The phrase "ban boobs" would not materially mislead a newspaper's readers about the aims of the campaign to end the publication of Page 3 pictures in The Sun newspaper, the Independent Press Standards Organisation has held.
The decision came as the watchdog rejected a complaint from Brenna Aston that the Belfast Telegraph breached Clause 1 of the Editors' Code of Practice, covering accuracy, in an article headlined "Sisters making a boob by bullying us into equality" published in print and online on 19 December last year.
The article, an opinion piece commenting on modern feminism, referred to the No More Page 3 campaign, and said its supporters wanted to "ban boobs" from The Sun newspaper.
It included a brief section of lyrics from a song it said was released by the campaign, with the writer commenting that such songs were not an effective way to promote feminism.
Aston said the article was inaccurate – No More Page 3 did not want to "ban" page 3, but lobbied for the voluntary removal of the feature.
Also, the song lyrics in the article were not those of the 2014 Christmas campaign song, as stated, but from a different song written in support of the campaign.
The newspaper did not accept that the article was significantly inaccurate and declined to amend it.
The issue of whether No More Page 3 wanted to "ban" the feature was a matter of semantics, it said, adding that the organisation strenuously campaigned for its removal, and that its founder had been quoted as saying "we can't have naked women in a newspaper".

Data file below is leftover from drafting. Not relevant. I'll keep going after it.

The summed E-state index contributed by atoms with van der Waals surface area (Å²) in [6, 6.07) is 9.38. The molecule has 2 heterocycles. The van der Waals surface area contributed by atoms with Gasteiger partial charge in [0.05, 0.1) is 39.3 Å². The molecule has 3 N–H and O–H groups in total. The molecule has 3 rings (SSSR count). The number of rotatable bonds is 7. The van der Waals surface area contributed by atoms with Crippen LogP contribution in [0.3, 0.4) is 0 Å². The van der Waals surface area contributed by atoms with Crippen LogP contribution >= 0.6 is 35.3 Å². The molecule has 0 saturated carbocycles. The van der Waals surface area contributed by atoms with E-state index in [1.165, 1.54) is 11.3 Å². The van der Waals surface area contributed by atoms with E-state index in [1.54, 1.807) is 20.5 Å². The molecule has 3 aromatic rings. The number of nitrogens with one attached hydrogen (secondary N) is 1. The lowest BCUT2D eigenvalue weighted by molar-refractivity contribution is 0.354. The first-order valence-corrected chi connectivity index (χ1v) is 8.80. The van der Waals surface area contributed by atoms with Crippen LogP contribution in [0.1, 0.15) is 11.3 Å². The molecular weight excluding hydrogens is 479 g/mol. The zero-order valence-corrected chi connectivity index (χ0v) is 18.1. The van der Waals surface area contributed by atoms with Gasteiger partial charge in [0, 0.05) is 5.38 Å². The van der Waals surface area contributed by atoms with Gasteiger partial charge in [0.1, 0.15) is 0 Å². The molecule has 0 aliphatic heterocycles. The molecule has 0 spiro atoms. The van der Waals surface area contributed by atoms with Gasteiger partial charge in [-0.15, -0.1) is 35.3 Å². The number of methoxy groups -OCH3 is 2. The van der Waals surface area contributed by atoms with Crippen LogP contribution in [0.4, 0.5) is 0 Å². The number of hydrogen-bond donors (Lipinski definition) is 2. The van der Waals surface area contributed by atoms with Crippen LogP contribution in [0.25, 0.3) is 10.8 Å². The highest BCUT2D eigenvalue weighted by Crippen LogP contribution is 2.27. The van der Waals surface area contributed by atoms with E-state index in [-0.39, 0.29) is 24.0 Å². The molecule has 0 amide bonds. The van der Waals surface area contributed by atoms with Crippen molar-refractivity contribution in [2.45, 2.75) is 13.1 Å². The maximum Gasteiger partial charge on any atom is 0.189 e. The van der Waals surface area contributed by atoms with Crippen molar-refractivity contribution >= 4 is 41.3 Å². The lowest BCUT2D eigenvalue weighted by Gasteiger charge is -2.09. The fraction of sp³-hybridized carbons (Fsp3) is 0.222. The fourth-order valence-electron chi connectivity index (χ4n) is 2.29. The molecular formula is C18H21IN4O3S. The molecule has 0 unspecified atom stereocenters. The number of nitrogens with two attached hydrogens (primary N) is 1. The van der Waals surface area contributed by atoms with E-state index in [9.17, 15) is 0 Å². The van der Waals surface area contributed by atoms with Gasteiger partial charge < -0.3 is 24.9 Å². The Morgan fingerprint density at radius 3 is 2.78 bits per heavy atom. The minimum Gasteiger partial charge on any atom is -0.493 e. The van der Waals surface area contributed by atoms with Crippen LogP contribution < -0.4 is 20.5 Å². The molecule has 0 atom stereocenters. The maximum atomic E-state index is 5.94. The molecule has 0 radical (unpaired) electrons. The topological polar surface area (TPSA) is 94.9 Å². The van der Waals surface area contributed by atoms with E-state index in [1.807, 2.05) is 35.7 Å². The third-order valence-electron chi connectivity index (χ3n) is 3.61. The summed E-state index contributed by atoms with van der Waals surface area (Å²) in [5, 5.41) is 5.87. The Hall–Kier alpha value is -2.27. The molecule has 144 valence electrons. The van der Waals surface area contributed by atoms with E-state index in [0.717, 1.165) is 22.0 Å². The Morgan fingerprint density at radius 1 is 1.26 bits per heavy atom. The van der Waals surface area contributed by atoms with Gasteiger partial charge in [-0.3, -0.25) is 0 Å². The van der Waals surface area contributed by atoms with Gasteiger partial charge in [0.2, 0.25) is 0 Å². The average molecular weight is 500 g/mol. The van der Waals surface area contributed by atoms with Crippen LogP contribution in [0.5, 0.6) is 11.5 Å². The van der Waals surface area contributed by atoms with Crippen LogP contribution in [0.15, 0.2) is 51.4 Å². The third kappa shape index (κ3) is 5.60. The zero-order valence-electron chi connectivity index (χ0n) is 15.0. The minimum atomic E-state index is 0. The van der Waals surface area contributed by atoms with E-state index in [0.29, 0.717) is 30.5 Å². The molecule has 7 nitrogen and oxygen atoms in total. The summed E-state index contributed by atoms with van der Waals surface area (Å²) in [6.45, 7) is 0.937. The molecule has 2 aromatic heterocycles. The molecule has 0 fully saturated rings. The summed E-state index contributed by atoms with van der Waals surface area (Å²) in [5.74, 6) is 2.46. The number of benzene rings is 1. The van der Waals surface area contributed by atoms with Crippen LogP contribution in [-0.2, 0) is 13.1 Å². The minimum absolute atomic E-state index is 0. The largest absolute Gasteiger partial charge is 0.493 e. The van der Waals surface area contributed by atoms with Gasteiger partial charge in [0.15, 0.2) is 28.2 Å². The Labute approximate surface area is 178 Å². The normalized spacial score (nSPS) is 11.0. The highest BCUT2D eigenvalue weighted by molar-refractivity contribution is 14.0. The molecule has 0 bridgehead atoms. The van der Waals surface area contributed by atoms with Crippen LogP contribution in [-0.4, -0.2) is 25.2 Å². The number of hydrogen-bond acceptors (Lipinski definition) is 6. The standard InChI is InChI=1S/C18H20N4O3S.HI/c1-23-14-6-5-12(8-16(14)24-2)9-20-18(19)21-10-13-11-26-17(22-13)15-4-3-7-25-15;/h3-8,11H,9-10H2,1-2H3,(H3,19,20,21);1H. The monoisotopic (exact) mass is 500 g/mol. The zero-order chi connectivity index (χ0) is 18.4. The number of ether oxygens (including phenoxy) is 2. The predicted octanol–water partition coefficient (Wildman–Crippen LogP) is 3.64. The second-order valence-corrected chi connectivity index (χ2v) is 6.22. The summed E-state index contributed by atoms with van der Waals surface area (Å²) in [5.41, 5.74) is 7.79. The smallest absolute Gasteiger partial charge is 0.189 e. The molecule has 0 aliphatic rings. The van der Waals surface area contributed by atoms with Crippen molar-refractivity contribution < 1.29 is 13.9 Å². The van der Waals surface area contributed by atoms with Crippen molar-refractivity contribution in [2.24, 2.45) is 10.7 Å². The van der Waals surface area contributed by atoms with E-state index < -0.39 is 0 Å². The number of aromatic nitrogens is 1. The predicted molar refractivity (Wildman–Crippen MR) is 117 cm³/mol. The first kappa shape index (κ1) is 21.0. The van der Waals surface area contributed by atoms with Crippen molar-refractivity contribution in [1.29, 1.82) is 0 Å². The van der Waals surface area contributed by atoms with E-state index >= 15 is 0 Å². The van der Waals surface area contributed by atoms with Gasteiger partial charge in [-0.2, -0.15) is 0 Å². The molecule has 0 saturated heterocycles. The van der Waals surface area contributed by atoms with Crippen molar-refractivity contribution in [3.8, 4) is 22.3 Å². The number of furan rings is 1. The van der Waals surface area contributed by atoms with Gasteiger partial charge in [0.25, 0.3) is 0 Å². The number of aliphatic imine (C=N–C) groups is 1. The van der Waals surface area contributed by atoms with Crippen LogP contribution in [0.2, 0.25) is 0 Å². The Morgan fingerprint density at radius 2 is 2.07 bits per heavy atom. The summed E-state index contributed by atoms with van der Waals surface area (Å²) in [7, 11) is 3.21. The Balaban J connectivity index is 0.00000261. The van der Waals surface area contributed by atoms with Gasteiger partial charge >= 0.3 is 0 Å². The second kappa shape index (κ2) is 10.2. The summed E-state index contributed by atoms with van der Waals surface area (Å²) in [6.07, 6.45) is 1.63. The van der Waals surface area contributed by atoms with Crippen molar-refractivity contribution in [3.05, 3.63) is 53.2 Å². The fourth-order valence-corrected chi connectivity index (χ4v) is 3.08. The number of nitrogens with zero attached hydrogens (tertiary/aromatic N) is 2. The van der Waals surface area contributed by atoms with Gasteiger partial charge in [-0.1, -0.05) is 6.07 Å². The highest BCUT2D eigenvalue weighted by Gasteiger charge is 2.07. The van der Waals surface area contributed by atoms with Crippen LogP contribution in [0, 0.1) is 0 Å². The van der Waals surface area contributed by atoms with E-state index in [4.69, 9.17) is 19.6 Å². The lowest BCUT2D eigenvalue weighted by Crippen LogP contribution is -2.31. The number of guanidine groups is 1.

The campaign was clearly calling for an executive decision to remove – that is, ban – pictures of naked women, it said.
The newspaper accepted that the article's author mistakenly quoted lyrics from a 2013, rather than 2014, campaign song, but noted that the songs were highly similar in style, content and purpose.
IPSO's complaints committee said the article, a comment piece addressing what the writer perceived to be failings in the feminist movement, included a brief reference to the aims of No More Page 3, a campaign against publication of photographs of topless models in The Sun newspaper.
The term "ban" was a sensitive one, carrying implications for the suppression of freedom of expression, the committee said.
But it was satisfied that as a passing reference in the context of the comment piece under complaint, the phrase "ban boobs" would not materially mislead readers as to the aims of No More Page 3.
It was unfortunate that the brief section of lyrics included were not those of 2014 song Now's The Time, but came from another song, written in support of the campaign.
But given the context, and the fact that the aims of the two songs were similar, the error did not constitute a significant inaccuracy meriting correction – IPSO said.